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The Value Challenge
posted by Carol Marine on Saturday May 21, 2011
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This week’s challenge might seem a little boring, but I assure you it’s one of the most important concepts to get! Be as accurate with value as you can - only then will your scenes appear 3-dimensional.

But there’s another important aspect to value - using it to create dynamic compositions. If you divide your values into 3 categories: light, medium and dark, you can vary the amounts to make your compositions more interesting. That’s the theory anyway. If you look at the 2 examples you will see they are both dark dominant, or rather, the dark part takes up more than half of the room. Of what’s left, either medium or light takes up most of that, and you’re left with a small amount of the last value - what I call a smidge.

For this exercise, instead of using just those 3 values, we will expand them to a whole range: lightS, midS and darkS. So when you do your painting, you can paint ALL the values you see - just arrange it so you have a dominant amount of one value range (lights, mids or darks), a secondary amount of another, and a smidge of another.

For you guys using oil, paint on a burnt umber ground, wipe it down to a mid value, paint in the darks, and wipe out for lights (with paper towel or q-tips - try dipping in mineral spirits for the really white stuff). Use ONLY burnt umber (or raw umber if that’s all you have) - no white!!! For those using acrylic, you can mix your values with black and white.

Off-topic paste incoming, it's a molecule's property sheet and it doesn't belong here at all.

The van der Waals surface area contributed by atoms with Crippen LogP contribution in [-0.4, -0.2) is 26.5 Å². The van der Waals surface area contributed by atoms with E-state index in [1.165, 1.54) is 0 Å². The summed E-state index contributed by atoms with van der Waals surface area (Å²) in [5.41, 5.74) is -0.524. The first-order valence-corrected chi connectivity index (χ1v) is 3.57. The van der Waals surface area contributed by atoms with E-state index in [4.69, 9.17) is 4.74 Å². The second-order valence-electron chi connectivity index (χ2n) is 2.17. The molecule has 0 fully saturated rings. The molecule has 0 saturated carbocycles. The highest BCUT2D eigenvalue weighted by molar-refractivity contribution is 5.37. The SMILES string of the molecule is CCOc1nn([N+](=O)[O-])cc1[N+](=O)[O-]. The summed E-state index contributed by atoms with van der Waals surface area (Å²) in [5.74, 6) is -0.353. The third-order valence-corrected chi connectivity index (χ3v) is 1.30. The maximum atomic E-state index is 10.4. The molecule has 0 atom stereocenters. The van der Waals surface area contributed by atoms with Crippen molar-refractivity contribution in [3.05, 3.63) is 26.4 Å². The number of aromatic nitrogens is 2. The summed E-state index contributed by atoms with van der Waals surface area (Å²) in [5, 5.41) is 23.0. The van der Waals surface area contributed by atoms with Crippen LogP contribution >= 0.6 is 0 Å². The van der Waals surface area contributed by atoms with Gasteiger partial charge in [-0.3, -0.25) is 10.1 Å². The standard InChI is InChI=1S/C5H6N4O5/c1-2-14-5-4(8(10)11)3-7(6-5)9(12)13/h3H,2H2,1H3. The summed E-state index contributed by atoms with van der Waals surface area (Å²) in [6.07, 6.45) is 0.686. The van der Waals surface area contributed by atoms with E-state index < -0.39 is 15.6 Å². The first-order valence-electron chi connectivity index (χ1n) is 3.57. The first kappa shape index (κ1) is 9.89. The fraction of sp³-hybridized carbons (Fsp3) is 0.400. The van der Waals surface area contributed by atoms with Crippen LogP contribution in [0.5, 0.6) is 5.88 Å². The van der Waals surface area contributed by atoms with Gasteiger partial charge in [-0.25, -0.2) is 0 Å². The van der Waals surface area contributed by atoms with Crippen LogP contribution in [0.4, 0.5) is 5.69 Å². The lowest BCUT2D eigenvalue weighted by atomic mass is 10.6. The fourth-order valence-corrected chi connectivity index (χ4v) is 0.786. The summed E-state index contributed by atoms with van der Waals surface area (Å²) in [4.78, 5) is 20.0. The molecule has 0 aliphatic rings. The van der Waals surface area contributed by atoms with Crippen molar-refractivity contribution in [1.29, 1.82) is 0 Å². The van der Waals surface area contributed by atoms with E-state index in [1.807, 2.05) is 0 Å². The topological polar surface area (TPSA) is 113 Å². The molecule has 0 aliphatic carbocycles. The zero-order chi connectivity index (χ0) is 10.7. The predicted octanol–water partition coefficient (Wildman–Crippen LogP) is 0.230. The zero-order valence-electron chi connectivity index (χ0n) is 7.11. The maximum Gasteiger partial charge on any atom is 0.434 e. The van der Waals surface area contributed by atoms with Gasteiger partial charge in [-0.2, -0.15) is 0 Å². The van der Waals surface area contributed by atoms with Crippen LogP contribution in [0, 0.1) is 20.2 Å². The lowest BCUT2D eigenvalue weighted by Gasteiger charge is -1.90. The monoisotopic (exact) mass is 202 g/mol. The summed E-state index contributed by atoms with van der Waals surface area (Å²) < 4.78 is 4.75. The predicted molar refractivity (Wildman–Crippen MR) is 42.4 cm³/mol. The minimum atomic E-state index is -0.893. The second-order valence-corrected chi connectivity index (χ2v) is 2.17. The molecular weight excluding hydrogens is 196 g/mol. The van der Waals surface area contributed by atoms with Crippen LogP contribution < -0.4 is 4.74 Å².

You can paint any subject you like, but don’t use any colors. Remember that you are in full control of your values. If the values don’t line up the way you like, change the crop, change the subject, change something that changes the values.

If you’re still having trouble with the concept, imagine you were going to take a photo of your setup and cut it into little squares. Then you put all the dark squares in one pile, the mid values in another and the lights in another. The biggest pile will be dominant. The smallest will be the smidge.
 

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